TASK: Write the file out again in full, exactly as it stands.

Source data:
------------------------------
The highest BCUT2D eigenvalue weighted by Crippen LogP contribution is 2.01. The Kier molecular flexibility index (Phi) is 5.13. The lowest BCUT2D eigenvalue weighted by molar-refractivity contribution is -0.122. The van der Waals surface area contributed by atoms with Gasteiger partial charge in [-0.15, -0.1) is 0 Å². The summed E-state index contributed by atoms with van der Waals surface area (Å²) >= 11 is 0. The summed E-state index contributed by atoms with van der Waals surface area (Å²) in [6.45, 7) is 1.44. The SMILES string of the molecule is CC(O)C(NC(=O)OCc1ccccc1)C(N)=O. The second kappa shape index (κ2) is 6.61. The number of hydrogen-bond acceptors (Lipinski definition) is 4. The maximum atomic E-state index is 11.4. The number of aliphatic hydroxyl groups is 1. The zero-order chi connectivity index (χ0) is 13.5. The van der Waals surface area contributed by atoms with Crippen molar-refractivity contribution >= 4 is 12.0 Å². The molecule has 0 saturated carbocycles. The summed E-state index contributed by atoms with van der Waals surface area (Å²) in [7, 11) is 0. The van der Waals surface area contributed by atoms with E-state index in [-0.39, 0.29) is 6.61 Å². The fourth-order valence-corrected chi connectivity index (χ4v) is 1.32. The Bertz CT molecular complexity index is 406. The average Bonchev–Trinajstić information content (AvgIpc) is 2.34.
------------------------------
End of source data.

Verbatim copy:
The highest BCUT2D eigenvalue weighted by Crippen LogP contribution is 2.01. The Kier molecular flexibility index (Phi) is 5.13. The lowest BCUT2D eigenvalue weighted by molar-refractivity contribution is -0.122. The van der Waals surface area contributed by atoms with Gasteiger partial charge in [-0.15, -0.1) is 0 Å². The summed E-state index contributed by atoms with van der Waals surface area (Å²) >= 11 is 0. The summed E-state index contributed by atoms with van der Waals surface area (Å²) in [6.45, 7) is 1.44. The SMILES string of the molecule is CC(O)C(NC(=O)OCc1ccccc1)C(N)=O. The second kappa shape index (κ2) is 6.61. The number of hydrogen-bond acceptors (Lipinski definition) is 4. The maximum atomic E-state index is 11.4. The number of aliphatic hydroxyl groups is 1. The zero-order chi connectivity index (χ0) is 13.5. The van der Waals surface area contributed by atoms with Crippen molar-refractivity contribution >= 4 is 12.0 Å². The molecule has 0 saturated carbocycles. The summed E-state index contributed by atoms with van der Waals surface area (Å²) in [7, 11) is 0. The van der Waals surface area contributed by atoms with E-state index in [-0.39, 0.29) is 6.61 Å². The fourth-order valence-corrected chi connectivity index (χ4v) is 1.32. The Bertz CT molecular complexity index is 406. The average Bonchev–Trinajstić information content (AvgIpc) is 2.34.